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Spinal Muscular Atrophies (SMAs)

By

Michael Rubin

, MDCM, Weill Cornell Medical College

Last full review/revision Dec 2020| Content last modified Dec 2020

Spinal muscular atrophies are hereditary disorders in which nerve cells that originate in the spinal cord and brain stem degenerate, causing progressive muscle weakness and wasting.

  • The five main types of spinal muscular atrophies cause various degrees of muscle weakness and wasting.
  • Depending on the type, people may be confined to a wheelchair, and life span may be shortened.
  • The diagnosis, suggested by symptoms, is based on family history, tests of muscle and nerve function, and blood tests to detect the defective gene.
  • There is no cure, but physical therapy and use of braces can help.

(See also Overview of the Peripheral Nervous System.)

Spinal muscular atrophies are usually inherited as an autosomal (not sex-linked) recessive trait. That is, two genes for the disorder are required, one from each parent. These disorders may affect the brain and spinal cord (central nervous system), as well as peripheral nerves.

There are five main types of spinal muscular atrophy.

Symptoms

Symptoms of the first four types of spinal muscular atrophy first appear during infancy and childhood.

Spinal muscular atrophy type 0, the most severe form, begins to affect the fetus before birth. The fetus does not move as much as expected during late pregnancy. Once born, the baby has severe weakness and lacks muscle tone. Reflexes are absent, and joint movement is limited. Both sides of the face are paralyzed. Birth defects of the heart are also present. The muscles that control breathing are very weak. Infants often die within the first months because they cannot breathe adequately, resulting in respiratory failure.

In spinal muscular atrophy type 1 (infantile spinal muscular atrophy or Werdnig-Hoffmann disease), muscle weakness is often apparent at or within a few days of birth. It is virtually always apparent by age 6 months. Infants lack muscle tone and reflexes and have difficulty sucking, swallowing, and eventually breathing. Death occurs in 95% of children within the first year and in all by age 4 years, usually due to respiratory failure.

In spinal muscular atrophy type 2 (intermediate form of Dubowitz disease), weakness typically develops between age 3 and 15 months. Fewer than one fourth of children learn to sit. None can crawl or walk. Reflexes are absent. Muscles are weak, and swallowing may be difficult. Most children are confined to a wheelchair by age 2 to 3 years. The disorder is often fatal in early life, usually because of respiratory problems. But some children survive with permanent weakness that does not continue to worsen. These children often have severe curvature of the spine (scoliosis).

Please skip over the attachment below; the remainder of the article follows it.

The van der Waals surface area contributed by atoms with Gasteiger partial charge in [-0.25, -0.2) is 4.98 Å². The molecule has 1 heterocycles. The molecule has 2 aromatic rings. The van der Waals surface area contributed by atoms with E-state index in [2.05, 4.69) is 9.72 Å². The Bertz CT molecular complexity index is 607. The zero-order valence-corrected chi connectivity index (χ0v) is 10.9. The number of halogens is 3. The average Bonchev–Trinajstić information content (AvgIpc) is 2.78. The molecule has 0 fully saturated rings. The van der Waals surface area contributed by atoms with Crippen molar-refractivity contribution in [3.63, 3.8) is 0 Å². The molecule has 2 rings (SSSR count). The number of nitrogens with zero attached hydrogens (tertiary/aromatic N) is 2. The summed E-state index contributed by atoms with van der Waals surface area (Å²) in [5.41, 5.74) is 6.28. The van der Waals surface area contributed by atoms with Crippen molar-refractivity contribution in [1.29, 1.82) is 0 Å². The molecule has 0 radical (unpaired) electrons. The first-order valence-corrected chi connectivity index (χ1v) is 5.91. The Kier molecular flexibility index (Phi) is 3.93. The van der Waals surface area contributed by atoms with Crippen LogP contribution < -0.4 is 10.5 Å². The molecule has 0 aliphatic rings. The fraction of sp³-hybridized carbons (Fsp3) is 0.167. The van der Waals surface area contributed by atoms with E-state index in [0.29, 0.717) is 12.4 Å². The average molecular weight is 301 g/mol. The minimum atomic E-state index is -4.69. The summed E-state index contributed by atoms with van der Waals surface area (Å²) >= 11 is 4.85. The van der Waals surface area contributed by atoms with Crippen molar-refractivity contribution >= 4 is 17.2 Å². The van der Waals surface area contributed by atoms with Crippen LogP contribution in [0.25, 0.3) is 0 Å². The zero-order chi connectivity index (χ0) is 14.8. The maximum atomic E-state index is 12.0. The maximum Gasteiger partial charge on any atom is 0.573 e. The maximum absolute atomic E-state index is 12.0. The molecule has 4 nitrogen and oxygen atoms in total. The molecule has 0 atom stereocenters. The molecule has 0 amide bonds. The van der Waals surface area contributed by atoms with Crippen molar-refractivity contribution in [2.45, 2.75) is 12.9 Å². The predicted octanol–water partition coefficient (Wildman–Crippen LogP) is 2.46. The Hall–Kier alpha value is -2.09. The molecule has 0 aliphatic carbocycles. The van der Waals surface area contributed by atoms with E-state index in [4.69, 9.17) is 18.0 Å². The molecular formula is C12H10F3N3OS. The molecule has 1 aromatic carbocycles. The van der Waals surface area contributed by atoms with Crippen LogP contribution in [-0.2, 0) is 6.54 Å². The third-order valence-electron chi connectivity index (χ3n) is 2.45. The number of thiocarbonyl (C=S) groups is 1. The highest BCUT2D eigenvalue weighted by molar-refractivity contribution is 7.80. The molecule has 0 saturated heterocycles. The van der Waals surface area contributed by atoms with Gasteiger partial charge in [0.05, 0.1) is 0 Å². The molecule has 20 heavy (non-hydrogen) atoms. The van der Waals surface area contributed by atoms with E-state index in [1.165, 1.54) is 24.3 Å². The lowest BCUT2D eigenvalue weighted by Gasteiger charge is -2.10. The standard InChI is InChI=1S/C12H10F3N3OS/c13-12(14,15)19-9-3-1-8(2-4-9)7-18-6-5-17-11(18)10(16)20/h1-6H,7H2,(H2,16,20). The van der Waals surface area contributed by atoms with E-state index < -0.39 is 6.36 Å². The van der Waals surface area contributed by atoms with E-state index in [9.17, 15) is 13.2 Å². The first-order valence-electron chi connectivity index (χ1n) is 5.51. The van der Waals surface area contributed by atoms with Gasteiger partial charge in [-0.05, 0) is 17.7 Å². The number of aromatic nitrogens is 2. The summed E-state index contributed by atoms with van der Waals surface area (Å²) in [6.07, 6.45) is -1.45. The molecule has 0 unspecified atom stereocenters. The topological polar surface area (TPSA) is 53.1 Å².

Spinal muscular atrophy type 3 (juvenile form or Wohlfart-Kugelberg-Welander disease) begins between age 15 months and 19 years and worsens slowly. Consequently, people with this disorder usually live longer than those with type I or II spinal muscular atrophy. Some of them have a normal life span. Weakness and wasting of muscles begin in the hips and thighs and later spread to the arms, feet, and hands. How long people lives depends on whether respiratory problems develop.

Spinal muscular atrophy type 4 first appears during adulthood, usually between the ages of 30 and 60 years. Muscles, mainly in the hips, thighs, and shoulders, slowly become weak and waste away.

Diagnosis

  • A doctor's evaluation
  • Electromyography and nerve conduction studies
  • A blood test for the abnormal gene
  • Sometimes biopsy of a muscle

Doctors usually test for spinal muscular atrophies when unexplained weakness and muscle wasting occur in young children. Because these disorders are inherited, a family history may help doctors make the diagnosis.

Electromyography and nerve conduction studies help confirm the diagnosis. The specific defective gene can be detected by blood tests in 95% of affected people (genetic testing).

Occasionally, biopsy of a muscle is done.

If there is a family history of one of the disorders, amniocentesis can be done to help determine whether an unborn child has the defective gene.

Treatment

  • Physical and occupational therapy
  • Braces and assistive devices
  • Drugs that may improve muscle function and delay disability and death

There is no cure for spinal muscular atrophies.

Physical therapy and wearing braces can sometimes help. Physical and occupational therapists can provide adaptive devices to enable children to feed themselves, write, or use a computer.

Nusinersen may slightly improve muscle movement and may delay disability and death. Nusinersen is injected into the space around the spinal cord. Before injecting the drug, doctors often numb the injection site with a small amount of local anesthetic. Then they insert a needle between two vertebrae in the lower spine, as is done for a spinal tap (lumbar puncture). Nusinersen is initially given in four doses over a period of 2 months. Then it is given at regular intervals every 4 months.

Two new drugs have been developed.

Onasemnogene abeparvovec-xioi is used to treat some children under 2 years old. Only one dose is given. It is given intravenously over 1 hour. It appears to help children meet developmental milestones, such as sitting without support, eating, rolling over, and walking independently.

Risdiplam is used to treat adults and children 2 years old and over. It is given as a liquid or through a feeding tube once a day. It may delay death and reduce the need for mechanical ventilation to help with breathing.

Gene therapy for spinal muscular atrophy has recently become available. It is injected into a vein. Only one injection is required.

Drugs Mentioned In This Article

Generic Name Select Brand Names
Nusinersen Nusinersen

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